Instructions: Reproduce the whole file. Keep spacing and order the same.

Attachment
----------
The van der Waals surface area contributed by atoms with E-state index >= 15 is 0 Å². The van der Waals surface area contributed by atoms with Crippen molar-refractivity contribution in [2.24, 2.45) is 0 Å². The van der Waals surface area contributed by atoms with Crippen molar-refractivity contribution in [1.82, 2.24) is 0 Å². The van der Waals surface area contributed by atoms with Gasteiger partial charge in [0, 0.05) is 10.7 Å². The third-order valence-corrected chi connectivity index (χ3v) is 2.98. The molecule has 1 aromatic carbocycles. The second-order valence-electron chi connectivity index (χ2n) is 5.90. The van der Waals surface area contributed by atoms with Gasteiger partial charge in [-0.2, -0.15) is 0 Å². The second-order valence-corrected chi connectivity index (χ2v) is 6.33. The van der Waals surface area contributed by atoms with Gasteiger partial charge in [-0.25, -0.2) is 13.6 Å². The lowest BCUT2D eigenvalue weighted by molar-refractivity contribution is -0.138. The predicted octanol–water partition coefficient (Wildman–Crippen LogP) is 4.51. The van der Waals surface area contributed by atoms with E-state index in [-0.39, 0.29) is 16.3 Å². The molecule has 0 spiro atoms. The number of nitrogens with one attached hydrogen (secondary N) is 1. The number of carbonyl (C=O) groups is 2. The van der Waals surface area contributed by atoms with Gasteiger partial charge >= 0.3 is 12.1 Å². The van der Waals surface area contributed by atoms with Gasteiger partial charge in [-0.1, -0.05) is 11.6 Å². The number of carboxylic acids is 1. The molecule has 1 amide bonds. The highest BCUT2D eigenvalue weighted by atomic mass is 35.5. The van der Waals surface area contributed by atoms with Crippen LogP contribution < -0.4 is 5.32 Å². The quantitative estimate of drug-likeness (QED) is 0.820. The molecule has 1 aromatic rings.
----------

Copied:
The van der Waals surface area contributed by atoms with E-state index >= 15 is 0 Å². The van der Waals surface area contributed by atoms with Crippen molar-refractivity contribution in [2.24, 2.45) is 0 Å². The van der Waals surface area contributed by atoms with Crippen molar-refractivity contribution in [1.82, 2.24) is 0 Å². The van der Waals surface area contributed by atoms with Gasteiger partial charge in [0, 0.05) is 10.7 Å². The third-order valence-corrected chi connectivity index (χ3v) is 2.98. The molecule has 1 aromatic carbocycles. The second-order valence-electron chi connectivity index (χ2n) is 5.90. The van der Waals surface area contributed by atoms with Gasteiger partial charge in [-0.2, -0.15) is 0 Å². The second-order valence-corrected chi connectivity index (χ2v) is 6.33. The van der Waals surface area contributed by atoms with Gasteiger partial charge in [-0.25, -0.2) is 13.6 Å². The lowest BCUT2D eigenvalue weighted by molar-refractivity contribution is -0.138. The predicted octanol–water partition coefficient (Wildman–Crippen LogP) is 4.51. The van der Waals surface area contributed by atoms with E-state index in [-0.39, 0.29) is 16.3 Å². The molecule has 0 spiro atoms. The number of nitrogens with one attached hydrogen (secondary N) is 1. The number of carbonyl (C=O) groups is 2. The van der Waals surface area contributed by atoms with Gasteiger partial charge >= 0.3 is 12.1 Å². The van der Waals surface area contributed by atoms with Gasteiger partial charge in [-0.1, -0.05) is 11.6 Å². The number of carboxylic acids is 1. The molecule has 1 amide bonds. The highest BCUT2D eigenvalue weighted by atomic mass is 35.5. The van der Waals surface area contributed by atoms with Crippen LogP contribution < -0.4 is 5.32 Å². The quantitative estimate of drug-likeness (QED) is 0.820. The molecule has 1 aromatic rings.